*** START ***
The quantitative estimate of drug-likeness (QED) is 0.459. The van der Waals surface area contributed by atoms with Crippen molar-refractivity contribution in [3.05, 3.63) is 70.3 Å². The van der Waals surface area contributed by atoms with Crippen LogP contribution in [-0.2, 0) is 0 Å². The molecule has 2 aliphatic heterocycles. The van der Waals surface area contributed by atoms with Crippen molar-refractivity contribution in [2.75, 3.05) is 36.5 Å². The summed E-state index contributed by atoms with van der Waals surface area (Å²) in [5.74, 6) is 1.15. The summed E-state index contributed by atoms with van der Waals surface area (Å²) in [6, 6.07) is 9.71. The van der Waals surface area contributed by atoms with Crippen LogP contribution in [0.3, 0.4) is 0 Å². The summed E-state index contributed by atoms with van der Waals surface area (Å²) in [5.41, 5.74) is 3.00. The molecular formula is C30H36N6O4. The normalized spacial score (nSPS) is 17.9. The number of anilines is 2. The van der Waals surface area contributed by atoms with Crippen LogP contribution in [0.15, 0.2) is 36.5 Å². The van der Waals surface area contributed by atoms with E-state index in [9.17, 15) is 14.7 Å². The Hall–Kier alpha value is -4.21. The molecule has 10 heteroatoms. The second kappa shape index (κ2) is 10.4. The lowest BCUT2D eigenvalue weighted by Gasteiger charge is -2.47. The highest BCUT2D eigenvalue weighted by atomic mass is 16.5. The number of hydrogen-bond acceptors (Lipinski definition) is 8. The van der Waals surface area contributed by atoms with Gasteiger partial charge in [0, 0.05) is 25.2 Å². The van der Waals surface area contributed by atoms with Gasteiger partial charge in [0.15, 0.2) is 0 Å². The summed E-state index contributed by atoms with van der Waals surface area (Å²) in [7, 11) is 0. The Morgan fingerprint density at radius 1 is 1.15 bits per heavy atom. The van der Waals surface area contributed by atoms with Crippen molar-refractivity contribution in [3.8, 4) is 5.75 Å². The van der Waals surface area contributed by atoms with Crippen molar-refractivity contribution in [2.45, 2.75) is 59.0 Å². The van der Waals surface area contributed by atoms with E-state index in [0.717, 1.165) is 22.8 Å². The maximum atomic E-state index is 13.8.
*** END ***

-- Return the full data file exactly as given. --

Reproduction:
The quantitative estimate of drug-likeness (QED) is 0.459. The van der Waals surface area contributed by atoms with Crippen molar-refractivity contribution in [3.05, 3.63) is 70.3 Å². The van der Waals surface area contributed by atoms with Crippen LogP contribution in [-0.2, 0) is 0 Å². The molecule has 2 aliphatic heterocycles. The van der Waals surface area contributed by atoms with Crippen molar-refractivity contribution in [2.75, 3.05) is 36.5 Å². The summed E-state index contributed by atoms with van der Waals surface area (Å²) in [5.74, 6) is 1.15. The summed E-state index contributed by atoms with van der Waals surface area (Å²) in [6, 6.07) is 9.71. The van der Waals surface area contributed by atoms with Crippen LogP contribution in [0.3, 0.4) is 0 Å². The summed E-state index contributed by atoms with van der Waals surface area (Å²) in [5.41, 5.74) is 3.00. The molecular formula is C30H36N6O4. The normalized spacial score (nSPS) is 17.9. The number of anilines is 2. The van der Waals surface area contributed by atoms with Crippen LogP contribution in [0.15, 0.2) is 36.5 Å². The van der Waals surface area contributed by atoms with E-state index in [9.17, 15) is 14.7 Å². The Hall–Kier alpha value is -4.21. The molecule has 10 heteroatoms. The second kappa shape index (κ2) is 10.4. The lowest BCUT2D eigenvalue weighted by Gasteiger charge is -2.47. The highest BCUT2D eigenvalue weighted by atomic mass is 16.5. The number of hydrogen-bond acceptors (Lipinski definition) is 8. The van der Waals surface area contributed by atoms with Gasteiger partial charge in [0, 0.05) is 25.2 Å². The van der Waals surface area contributed by atoms with Gasteiger partial charge in [0.15, 0.2) is 0 Å². The summed E-state index contributed by atoms with van der Waals surface area (Å²) in [7, 11) is 0. The Morgan fingerprint density at radius 1 is 1.15 bits per heavy atom. The van der Waals surface area contributed by atoms with Crippen molar-refractivity contribution in [3.8, 4) is 5.75 Å². The van der Waals surface area contributed by atoms with Crippen molar-refractivity contribution in [2.45, 2.75) is 59.0 Å². The van der Waals surface area contributed by atoms with E-state index in [0.717, 1.165) is 22.8 Å². The maximum atomic E-state index is 13.8.